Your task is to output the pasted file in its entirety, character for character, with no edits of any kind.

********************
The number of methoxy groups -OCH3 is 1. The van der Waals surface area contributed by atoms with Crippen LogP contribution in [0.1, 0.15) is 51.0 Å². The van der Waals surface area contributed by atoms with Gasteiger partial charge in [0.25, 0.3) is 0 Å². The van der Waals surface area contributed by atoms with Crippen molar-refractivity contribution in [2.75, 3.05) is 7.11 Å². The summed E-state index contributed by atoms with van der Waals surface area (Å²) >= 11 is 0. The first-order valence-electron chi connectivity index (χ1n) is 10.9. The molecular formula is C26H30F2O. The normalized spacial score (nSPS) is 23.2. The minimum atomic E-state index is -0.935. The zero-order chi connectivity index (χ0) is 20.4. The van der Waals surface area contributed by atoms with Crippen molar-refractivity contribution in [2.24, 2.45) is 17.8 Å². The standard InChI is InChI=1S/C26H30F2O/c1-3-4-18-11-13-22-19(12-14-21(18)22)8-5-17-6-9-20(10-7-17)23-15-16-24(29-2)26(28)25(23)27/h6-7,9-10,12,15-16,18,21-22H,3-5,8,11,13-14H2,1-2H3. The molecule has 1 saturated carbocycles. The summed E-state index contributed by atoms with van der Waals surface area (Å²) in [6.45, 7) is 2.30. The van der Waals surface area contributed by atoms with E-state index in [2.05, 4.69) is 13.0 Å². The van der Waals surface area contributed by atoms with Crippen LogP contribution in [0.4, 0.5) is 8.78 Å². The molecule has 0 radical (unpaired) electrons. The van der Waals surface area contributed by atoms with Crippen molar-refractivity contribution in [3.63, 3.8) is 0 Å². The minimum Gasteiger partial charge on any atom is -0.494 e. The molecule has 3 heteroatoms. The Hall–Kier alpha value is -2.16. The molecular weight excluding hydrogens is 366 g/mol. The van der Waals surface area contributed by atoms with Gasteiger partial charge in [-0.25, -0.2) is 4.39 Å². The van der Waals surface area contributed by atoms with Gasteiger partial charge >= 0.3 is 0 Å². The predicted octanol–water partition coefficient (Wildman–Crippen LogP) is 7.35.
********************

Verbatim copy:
The number of methoxy groups -OCH3 is 1. The van der Waals surface area contributed by atoms with Crippen LogP contribution in [0.1, 0.15) is 51.0 Å². The van der Waals surface area contributed by atoms with Gasteiger partial charge in [0.25, 0.3) is 0 Å². The van der Waals surface area contributed by atoms with Crippen molar-refractivity contribution in [2.75, 3.05) is 7.11 Å². The summed E-state index contributed by atoms with van der Waals surface area (Å²) >= 11 is 0. The first-order valence-electron chi connectivity index (χ1n) is 10.9. The molecular formula is C26H30F2O. The normalized spacial score (nSPS) is 23.2. The minimum atomic E-state index is -0.935. The zero-order chi connectivity index (χ0) is 20.4. The van der Waals surface area contributed by atoms with Crippen molar-refractivity contribution in [2.24, 2.45) is 17.8 Å². The standard InChI is InChI=1S/C26H30F2O/c1-3-4-18-11-13-22-19(12-14-21(18)22)8-5-17-6-9-20(10-7-17)23-15-16-24(29-2)26(28)25(23)27/h6-7,9-10,12,15-16,18,21-22H,3-5,8,11,13-14H2,1-2H3. The molecule has 1 saturated carbocycles. The summed E-state index contributed by atoms with van der Waals surface area (Å²) in [6.45, 7) is 2.30. The van der Waals surface area contributed by atoms with E-state index in [2.05, 4.69) is 13.0 Å². The van der Waals surface area contributed by atoms with Crippen LogP contribution in [0.4, 0.5) is 8.78 Å². The molecule has 0 radical (unpaired) electrons. The van der Waals surface area contributed by atoms with Crippen molar-refractivity contribution in [3.63, 3.8) is 0 Å². The minimum Gasteiger partial charge on any atom is -0.494 e. The molecule has 3 heteroatoms. The Hall–Kier alpha value is -2.16. The molecular weight excluding hydrogens is 366 g/mol. The van der Waals surface area contributed by atoms with Gasteiger partial charge in [-0.25, -0.2) is 4.39 Å². The van der Waals surface area contributed by atoms with Gasteiger partial charge >= 0.3 is 0 Å². The predicted octanol–water partition coefficient (Wildman–Crippen LogP) is 7.35.